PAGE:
Open government is about enabling citizens to participate in the decisions that affect their lives, and making government more transparent, responsive and accountable. The Open Government Partnership has emerged as a leading platform in realizing that ambition, with civil society being the principal partner in realizing it. Governments that join OGP have to meet minimum requirements around openness and are monitored closely. What if – in the spirit of partnership – civil society was asked to meet some minimum level of openness? What would it look like?
In order to be eligible to participate in the Open Government Partnership (OGP), governments must demonstrate a minimum level of commitment to open government principles in four key areas: Fiscal Transparency, Access to Information, Income and Asset Disclosures and Citizen Engagement. A country is eligible to join the OGP if its government meets these criteria measured by objective governance indicators using public data sources.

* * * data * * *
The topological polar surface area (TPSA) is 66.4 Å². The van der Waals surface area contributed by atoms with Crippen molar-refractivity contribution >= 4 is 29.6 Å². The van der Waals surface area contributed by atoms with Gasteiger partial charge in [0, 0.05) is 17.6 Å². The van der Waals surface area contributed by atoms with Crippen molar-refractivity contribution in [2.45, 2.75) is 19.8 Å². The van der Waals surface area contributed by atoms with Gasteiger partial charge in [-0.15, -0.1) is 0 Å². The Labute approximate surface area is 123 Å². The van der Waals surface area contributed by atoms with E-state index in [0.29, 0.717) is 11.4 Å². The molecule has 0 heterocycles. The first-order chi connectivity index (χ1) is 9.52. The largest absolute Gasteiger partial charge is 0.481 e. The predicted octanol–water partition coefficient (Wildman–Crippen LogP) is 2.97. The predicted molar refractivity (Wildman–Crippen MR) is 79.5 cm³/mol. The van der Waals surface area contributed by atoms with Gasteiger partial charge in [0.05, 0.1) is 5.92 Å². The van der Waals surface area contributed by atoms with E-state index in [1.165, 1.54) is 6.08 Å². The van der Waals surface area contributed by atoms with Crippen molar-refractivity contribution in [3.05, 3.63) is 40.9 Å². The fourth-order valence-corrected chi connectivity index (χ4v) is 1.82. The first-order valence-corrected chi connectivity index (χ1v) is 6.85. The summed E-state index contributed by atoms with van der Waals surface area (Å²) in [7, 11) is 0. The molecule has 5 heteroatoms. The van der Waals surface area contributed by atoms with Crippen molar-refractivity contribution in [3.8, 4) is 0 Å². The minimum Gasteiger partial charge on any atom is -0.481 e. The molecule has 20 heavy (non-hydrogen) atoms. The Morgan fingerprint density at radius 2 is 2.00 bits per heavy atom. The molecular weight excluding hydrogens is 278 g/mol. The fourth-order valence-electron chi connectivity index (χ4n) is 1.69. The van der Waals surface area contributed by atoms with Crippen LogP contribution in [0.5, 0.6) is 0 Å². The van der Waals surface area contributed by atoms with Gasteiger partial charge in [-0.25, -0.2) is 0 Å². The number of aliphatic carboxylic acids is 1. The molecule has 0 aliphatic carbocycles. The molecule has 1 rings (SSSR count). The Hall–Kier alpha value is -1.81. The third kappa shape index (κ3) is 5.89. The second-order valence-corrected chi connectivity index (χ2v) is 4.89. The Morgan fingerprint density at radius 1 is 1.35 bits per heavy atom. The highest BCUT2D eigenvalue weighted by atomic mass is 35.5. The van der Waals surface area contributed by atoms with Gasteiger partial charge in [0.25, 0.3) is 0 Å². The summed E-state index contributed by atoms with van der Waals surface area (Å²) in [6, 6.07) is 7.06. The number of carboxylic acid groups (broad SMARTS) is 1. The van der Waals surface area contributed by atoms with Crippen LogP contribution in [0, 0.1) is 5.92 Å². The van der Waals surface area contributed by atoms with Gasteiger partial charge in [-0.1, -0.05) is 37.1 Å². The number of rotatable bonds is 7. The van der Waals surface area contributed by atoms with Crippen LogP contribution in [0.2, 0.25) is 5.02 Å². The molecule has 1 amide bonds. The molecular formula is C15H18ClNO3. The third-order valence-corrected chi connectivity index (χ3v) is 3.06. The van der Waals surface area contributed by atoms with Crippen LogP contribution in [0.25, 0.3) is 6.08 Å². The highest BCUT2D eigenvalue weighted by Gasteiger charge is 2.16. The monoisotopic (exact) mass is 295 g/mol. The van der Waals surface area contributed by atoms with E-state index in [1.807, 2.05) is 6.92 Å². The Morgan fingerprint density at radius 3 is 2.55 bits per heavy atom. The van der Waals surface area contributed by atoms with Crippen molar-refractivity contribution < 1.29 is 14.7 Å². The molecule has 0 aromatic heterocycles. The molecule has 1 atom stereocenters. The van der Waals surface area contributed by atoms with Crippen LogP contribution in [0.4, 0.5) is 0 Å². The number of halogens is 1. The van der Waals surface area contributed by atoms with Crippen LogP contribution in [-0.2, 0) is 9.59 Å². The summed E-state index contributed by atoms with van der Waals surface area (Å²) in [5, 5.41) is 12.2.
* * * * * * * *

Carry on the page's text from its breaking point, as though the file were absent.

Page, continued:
In addition, the OGP encourages governments to do other things: follow guidelines on openness and transparency, ensure timely delivery of action plans and hold meaningful consultation with civil society. OGP encourages governments to define commitments that are relevant to open government, house OGP at an appropriate ministry and use OGP as a domestic accountability mechanism. Continue>>>